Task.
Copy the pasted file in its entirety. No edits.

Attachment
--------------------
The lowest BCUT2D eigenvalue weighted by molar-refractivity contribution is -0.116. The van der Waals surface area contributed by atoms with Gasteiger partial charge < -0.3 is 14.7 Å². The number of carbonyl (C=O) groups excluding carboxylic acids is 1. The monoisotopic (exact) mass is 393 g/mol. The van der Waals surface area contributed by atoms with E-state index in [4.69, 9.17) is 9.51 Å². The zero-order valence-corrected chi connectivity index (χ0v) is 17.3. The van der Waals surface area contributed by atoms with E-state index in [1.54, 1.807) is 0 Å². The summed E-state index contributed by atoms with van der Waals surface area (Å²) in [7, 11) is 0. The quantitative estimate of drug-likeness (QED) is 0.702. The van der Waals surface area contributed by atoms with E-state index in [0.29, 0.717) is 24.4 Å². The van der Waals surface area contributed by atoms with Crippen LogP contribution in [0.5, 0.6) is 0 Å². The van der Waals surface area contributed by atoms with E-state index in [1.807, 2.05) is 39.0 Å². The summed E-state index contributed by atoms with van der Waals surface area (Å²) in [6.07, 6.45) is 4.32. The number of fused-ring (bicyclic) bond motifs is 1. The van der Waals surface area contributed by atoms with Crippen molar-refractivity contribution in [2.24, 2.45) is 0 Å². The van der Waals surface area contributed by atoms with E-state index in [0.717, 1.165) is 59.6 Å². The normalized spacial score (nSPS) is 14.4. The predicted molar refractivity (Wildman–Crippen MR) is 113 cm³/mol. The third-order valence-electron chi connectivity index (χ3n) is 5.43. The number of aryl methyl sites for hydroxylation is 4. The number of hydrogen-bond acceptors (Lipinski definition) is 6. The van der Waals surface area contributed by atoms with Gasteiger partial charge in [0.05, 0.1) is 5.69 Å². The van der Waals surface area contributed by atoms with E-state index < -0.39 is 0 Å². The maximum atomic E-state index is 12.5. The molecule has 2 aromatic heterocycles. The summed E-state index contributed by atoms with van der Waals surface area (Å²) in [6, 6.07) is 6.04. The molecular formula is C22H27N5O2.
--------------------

The lowest BCUT2D eigenvalue weighted by molar-refractivity contribution is -0.116. The van der Waals surface area contributed by atoms with Gasteiger partial charge < -0.3 is 14.7 Å². The number of carbonyl (C=O) groups excluding carboxylic acids is 1. The monoisotopic (exact) mass is 393 g/mol. The van der Waals surface area contributed by atoms with E-state index in [4.69, 9.17) is 9.51 Å². The zero-order valence-corrected chi connectivity index (χ0v) is 17.3. The van der Waals surface area contributed by atoms with E-state index in [1.54, 1.807) is 0 Å². The summed E-state index contributed by atoms with van der Waals surface area (Å²) in [7, 11) is 0. The quantitative estimate of drug-likeness (QED) is 0.702. The van der Waals surface area contributed by atoms with E-state index in [0.29, 0.717) is 24.4 Å². The van der Waals surface area contributed by atoms with Crippen LogP contribution in [0.5, 0.6) is 0 Å². The van der Waals surface area contributed by atoms with E-state index in [1.807, 2.05) is 39.0 Å². The summed E-state index contributed by atoms with van der Waals surface area (Å²) in [6.07, 6.45) is 4.32. The number of fused-ring (bicyclic) bond motifs is 1. The van der Waals surface area contributed by atoms with Crippen molar-refractivity contribution in [2.24, 2.45) is 0 Å². The van der Waals surface area contributed by atoms with E-state index in [0.717, 1.165) is 59.6 Å². The normalized spacial score (nSPS) is 14.4. The predicted molar refractivity (Wildman–Crippen MR) is 113 cm³/mol. The third-order valence-electron chi connectivity index (χ3n) is 5.43. The number of aryl methyl sites for hydroxylation is 4. The number of hydrogen-bond acceptors (Lipinski definition) is 6. The van der Waals surface area contributed by atoms with Gasteiger partial charge in [0.05, 0.1) is 5.69 Å². The van der Waals surface area contributed by atoms with E-state index < -0.39 is 0 Å². The maximum atomic E-state index is 12.5. The molecule has 2 aromatic heterocycles. The summed E-state index contributed by atoms with van der Waals surface area (Å²) in [6, 6.07) is 6.04. The molecular formula is C22H27N5O2.